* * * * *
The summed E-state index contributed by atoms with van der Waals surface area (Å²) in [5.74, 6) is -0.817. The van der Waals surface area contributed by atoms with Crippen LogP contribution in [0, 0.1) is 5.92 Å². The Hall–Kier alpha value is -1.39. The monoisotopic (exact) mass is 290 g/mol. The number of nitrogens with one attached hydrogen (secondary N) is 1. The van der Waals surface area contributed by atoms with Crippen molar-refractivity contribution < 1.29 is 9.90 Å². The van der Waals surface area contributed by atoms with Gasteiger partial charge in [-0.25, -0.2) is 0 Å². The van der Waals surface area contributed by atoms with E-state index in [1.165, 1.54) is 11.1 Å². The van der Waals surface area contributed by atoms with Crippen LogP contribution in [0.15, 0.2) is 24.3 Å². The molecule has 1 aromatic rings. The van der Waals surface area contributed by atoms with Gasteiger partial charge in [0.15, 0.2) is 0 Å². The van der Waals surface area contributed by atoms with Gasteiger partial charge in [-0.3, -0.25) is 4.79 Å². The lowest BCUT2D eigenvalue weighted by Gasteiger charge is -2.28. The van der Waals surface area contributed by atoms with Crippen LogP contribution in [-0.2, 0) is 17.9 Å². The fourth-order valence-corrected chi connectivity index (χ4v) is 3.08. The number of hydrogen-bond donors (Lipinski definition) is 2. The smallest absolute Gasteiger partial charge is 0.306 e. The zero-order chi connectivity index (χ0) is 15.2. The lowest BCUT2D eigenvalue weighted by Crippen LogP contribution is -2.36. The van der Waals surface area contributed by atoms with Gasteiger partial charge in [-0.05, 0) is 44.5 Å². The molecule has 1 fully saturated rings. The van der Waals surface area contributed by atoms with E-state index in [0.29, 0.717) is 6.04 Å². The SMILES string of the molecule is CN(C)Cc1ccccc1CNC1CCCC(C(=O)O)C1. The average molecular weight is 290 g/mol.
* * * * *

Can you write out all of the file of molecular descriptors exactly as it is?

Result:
The summed E-state index contributed by atoms with van der Waals surface area (Å²) in [5.74, 6) is -0.817. The van der Waals surface area contributed by atoms with Crippen LogP contribution in [0, 0.1) is 5.92 Å². The Hall–Kier alpha value is -1.39. The monoisotopic (exact) mass is 290 g/mol. The number of nitrogens with one attached hydrogen (secondary N) is 1. The van der Waals surface area contributed by atoms with Crippen molar-refractivity contribution < 1.29 is 9.90 Å². The van der Waals surface area contributed by atoms with Gasteiger partial charge in [-0.25, -0.2) is 0 Å². The van der Waals surface area contributed by atoms with E-state index in [1.165, 1.54) is 11.1 Å². The van der Waals surface area contributed by atoms with Crippen LogP contribution in [0.15, 0.2) is 24.3 Å². The molecule has 1 aromatic rings. The van der Waals surface area contributed by atoms with Gasteiger partial charge in [0.15, 0.2) is 0 Å². The van der Waals surface area contributed by atoms with Gasteiger partial charge in [-0.3, -0.25) is 4.79 Å². The lowest BCUT2D eigenvalue weighted by Gasteiger charge is -2.28. The van der Waals surface area contributed by atoms with Crippen LogP contribution in [-0.2, 0) is 17.9 Å². The fourth-order valence-corrected chi connectivity index (χ4v) is 3.08. The number of hydrogen-bond donors (Lipinski definition) is 2. The smallest absolute Gasteiger partial charge is 0.306 e. The zero-order chi connectivity index (χ0) is 15.2. The lowest BCUT2D eigenvalue weighted by Crippen LogP contribution is -2.36. The van der Waals surface area contributed by atoms with Gasteiger partial charge in [-0.05, 0) is 44.5 Å². The molecule has 1 fully saturated rings. The van der Waals surface area contributed by atoms with E-state index in [0.29, 0.717) is 6.04 Å². The SMILES string of the molecule is CN(C)Cc1ccccc1CNC1CCCC(C(=O)O)C1. The average molecular weight is 290 g/mol.